Parks Associates Blog

Friday, March 23, 2007

Court Ruling on Cablevision's RS-DVR

A federal judge today ruled against Cablevision's Remote Storage Digital Video Recorder (RS-DVR), which was the cable company's experiment to move time-shifting capabilities from a home DVR to the company's own servers. In his ruling, the judge said that Cablevision would be involved in unauthorized duplications of the plaintiffs' (in this case, television programmers and movie studios) content. The tenor of the ruling seems to revolve around the fact that since the recording functionality itself wasnot located in a customer's private residence, but as a "service" in which Cablevision is "doing the copying," the judge couldn't approve of it under the well-established precedent of fair use.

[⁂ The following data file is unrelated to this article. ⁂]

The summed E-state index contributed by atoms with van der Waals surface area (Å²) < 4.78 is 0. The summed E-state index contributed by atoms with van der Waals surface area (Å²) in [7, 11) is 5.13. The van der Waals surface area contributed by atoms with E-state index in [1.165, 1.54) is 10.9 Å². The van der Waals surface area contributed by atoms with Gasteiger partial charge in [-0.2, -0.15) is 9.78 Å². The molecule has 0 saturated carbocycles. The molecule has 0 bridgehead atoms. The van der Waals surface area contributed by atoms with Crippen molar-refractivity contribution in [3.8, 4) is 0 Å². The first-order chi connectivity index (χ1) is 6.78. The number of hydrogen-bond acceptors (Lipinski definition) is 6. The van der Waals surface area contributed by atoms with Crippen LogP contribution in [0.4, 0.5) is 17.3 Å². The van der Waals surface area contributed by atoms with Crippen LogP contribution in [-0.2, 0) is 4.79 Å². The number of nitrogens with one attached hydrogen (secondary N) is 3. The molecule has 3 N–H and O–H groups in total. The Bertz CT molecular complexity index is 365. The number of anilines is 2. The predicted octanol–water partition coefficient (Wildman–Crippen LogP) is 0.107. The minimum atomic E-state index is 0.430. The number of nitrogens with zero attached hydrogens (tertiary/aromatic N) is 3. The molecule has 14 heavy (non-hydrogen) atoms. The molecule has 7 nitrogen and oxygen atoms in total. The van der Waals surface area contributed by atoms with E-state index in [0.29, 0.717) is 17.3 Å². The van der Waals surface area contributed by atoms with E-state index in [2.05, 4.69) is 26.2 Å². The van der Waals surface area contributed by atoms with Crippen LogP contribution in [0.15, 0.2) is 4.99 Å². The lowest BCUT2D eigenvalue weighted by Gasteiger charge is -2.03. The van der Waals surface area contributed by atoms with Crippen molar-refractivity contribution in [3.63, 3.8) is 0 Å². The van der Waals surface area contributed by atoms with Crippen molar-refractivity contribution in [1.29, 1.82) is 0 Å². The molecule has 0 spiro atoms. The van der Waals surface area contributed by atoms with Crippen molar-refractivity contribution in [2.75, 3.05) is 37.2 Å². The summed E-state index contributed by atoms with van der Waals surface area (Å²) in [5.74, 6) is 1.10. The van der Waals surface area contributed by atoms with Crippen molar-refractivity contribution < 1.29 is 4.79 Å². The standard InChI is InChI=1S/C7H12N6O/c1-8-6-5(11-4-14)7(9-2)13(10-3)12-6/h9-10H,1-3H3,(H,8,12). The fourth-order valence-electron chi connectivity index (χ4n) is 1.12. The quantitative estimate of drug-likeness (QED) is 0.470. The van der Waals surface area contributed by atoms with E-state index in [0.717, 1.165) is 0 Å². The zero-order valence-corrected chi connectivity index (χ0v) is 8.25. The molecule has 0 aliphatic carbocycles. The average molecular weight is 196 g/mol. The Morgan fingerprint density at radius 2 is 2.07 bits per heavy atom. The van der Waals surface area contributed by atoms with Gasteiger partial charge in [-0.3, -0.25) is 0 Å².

If one holds to the theory that recording on a consumer's personal property is still protected under fair use notions, I wonder how the courts will react to the National Music Publishers' Association's (NMPA) lawsuit against XM Radio. If the recording is taking place at the device level (and not through XM's own network), wouldn't the courts have to reject the lawsuit based on the fair use precedent?

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